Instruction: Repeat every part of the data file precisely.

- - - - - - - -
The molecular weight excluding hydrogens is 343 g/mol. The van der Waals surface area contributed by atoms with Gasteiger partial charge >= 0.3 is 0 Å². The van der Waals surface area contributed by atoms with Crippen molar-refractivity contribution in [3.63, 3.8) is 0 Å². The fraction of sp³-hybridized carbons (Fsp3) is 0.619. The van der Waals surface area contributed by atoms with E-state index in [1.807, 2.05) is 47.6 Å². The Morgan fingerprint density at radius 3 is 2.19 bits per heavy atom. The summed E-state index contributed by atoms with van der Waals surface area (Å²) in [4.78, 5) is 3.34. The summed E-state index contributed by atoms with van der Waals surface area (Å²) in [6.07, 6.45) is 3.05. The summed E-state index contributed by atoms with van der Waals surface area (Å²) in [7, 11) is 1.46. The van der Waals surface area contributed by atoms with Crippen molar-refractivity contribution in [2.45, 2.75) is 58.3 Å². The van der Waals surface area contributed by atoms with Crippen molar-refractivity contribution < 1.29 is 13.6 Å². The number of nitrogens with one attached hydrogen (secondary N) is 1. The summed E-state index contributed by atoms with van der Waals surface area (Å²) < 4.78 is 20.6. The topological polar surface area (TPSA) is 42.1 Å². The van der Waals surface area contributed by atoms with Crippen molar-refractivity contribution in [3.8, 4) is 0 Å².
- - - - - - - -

The molecular weight excluding hydrogens is 343 g/mol. The van der Waals surface area contributed by atoms with Gasteiger partial charge >= 0.3 is 0 Å². The van der Waals surface area contributed by atoms with Crippen molar-refractivity contribution in [3.63, 3.8) is 0 Å². The fraction of sp³-hybridized carbons (Fsp3) is 0.619. The van der Waals surface area contributed by atoms with E-state index in [1.807, 2.05) is 47.6 Å². The Morgan fingerprint density at radius 3 is 2.19 bits per heavy atom. The summed E-state index contributed by atoms with van der Waals surface area (Å²) in [4.78, 5) is 3.34. The summed E-state index contributed by atoms with van der Waals surface area (Å²) in [6.07, 6.45) is 3.05. The summed E-state index contributed by atoms with van der Waals surface area (Å²) in [7, 11) is 1.46. The van der Waals surface area contributed by atoms with Crippen molar-refractivity contribution in [2.45, 2.75) is 58.3 Å². The van der Waals surface area contributed by atoms with Crippen molar-refractivity contribution < 1.29 is 13.6 Å². The number of nitrogens with one attached hydrogen (secondary N) is 1. The summed E-state index contributed by atoms with van der Waals surface area (Å²) < 4.78 is 20.6. The topological polar surface area (TPSA) is 42.1 Å². The van der Waals surface area contributed by atoms with Crippen molar-refractivity contribution in [3.8, 4) is 0 Å².